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Reviewed October 17, 2014
· Reviewed 18 minutes ago
Reviewed 2 days ago
What You'll Get
Airplanes can be difficult to observe up close, loath to reveal their homemade in-flight movies and freshly striped plumage. Catch mechanical birds in a controlled environment with today’s Groupon to the Pacific Aviation Museum Pearl Harbor, located on Ford Island. Dedicated to preserving and celebrating the majesty of winged machines, the museum displays more than 20 aircraft and interactive exhibits in two historic hangars. The two-hour Aviator’s Tour takes guests through Hangar 79, its original bullet-riddled windows overseeing an aircraft restoration facility, and Hangar 37, which features 42,000 square feet of eye-opening dioramas, authentic planes, and a 200-seat theatre. You're also free to strap in for a ride in either the Zero or the Wildcat combat flight simulators, which faithfully re-create a pilot's take-off, landing, dog fights, and catcalls ($10 value).
- I had a great time at the Pacific Aviation Museum. As soon as I walked in, I was enthralled by the huge satellite-photo panorama of the site and surroundings…The exhibits and the massive panoramas are huge and interesting, and my museum tour guide…was a veteran who knew all the stories and brought them to life. – RoadTripToSFO, TripAdvisor
- It has tons of information, a great video to start things off, and has a great collection of historical planes. – Darren T., Yelp
The Fine Print
Promotional value expires May 16, 2011. Amount paid never expires. Limit 1 per person, may buy multiple as gifts. Must use in 1 visit, no cash back. Not valid with other offers. Merchant is solely responsible to purchasers for the care and quality of the advertised goods and services.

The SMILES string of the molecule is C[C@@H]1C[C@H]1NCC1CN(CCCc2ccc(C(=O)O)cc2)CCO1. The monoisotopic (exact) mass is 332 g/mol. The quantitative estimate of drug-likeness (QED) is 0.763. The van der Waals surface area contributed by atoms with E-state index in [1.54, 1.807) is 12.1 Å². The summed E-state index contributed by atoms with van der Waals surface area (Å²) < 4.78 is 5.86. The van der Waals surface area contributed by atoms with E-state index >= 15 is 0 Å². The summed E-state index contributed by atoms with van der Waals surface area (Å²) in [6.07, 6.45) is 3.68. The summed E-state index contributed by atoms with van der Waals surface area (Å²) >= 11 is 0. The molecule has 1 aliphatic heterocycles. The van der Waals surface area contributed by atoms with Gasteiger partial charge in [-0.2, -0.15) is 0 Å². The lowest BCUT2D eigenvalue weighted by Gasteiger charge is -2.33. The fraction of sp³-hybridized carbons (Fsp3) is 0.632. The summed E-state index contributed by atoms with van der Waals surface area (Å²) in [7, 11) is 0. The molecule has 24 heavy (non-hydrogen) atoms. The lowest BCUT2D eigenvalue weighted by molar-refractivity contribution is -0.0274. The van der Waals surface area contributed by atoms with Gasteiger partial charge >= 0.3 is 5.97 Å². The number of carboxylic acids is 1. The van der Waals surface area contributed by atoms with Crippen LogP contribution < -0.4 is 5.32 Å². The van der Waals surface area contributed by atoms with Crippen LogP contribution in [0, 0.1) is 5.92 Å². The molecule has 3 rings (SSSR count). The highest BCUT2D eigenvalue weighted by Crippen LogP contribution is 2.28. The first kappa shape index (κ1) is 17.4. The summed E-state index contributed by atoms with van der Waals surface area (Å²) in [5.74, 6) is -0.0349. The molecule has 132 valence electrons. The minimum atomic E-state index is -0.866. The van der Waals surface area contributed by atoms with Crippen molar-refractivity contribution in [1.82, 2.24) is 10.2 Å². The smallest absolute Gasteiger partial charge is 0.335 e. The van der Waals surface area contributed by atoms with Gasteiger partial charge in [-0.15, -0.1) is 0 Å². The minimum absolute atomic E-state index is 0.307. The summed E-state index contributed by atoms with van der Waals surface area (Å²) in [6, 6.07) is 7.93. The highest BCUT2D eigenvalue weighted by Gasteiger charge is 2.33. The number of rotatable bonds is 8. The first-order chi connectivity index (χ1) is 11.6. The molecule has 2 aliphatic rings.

About Pacific Aviation Museum Pearl Harbor
The servicemen of Pearl Harbor's naval base were taking some much-needed R&R between early-morning repairs inside Hangar 37 when suddenly they heard a buzzing overhead. With the humming of their own planes and battleships periodically filling the air, this rapidly approaching sound wasn't foreign to their ears, but this instance proved to be drastically different. Thunderous explosions soon overtook Pearl Harbor and the USS Arizona struggled to stay afloat as the Imperial Japanese Navy delivered a surprise military strike, which resulted in one of the most devastating attacks on American soil. With a mission to preserve the history of this tragic event, Pacific Aviation Museum Pearl Harbor opened that very same hangar to the public, hundreds of feet from where ships burned and men courageously fought more than 70 years ago.
Hangar 37's 42,000-square-foot space currently houses many of the museum's artifacts, which include a World War II–era B-25B bomber, Japanese Zero, and naval planes such as the SBD Dauntless. Also open to the public, Hangar 79 displays the actual bullet holes that pierced its windows during the attack, while an authentic WWII maintenance shop contains an exhibit that explains how planes ran on Lucky Strike cigarette materials. Visitors can experience the museum's ever-evolving collection of exhibits––which has included segments dedicated to the Korean War's MiG Alley and the Flying Tigers––through guided tours in both hangars and submerse themselves in the virtual world of the museum's combat flight simulator.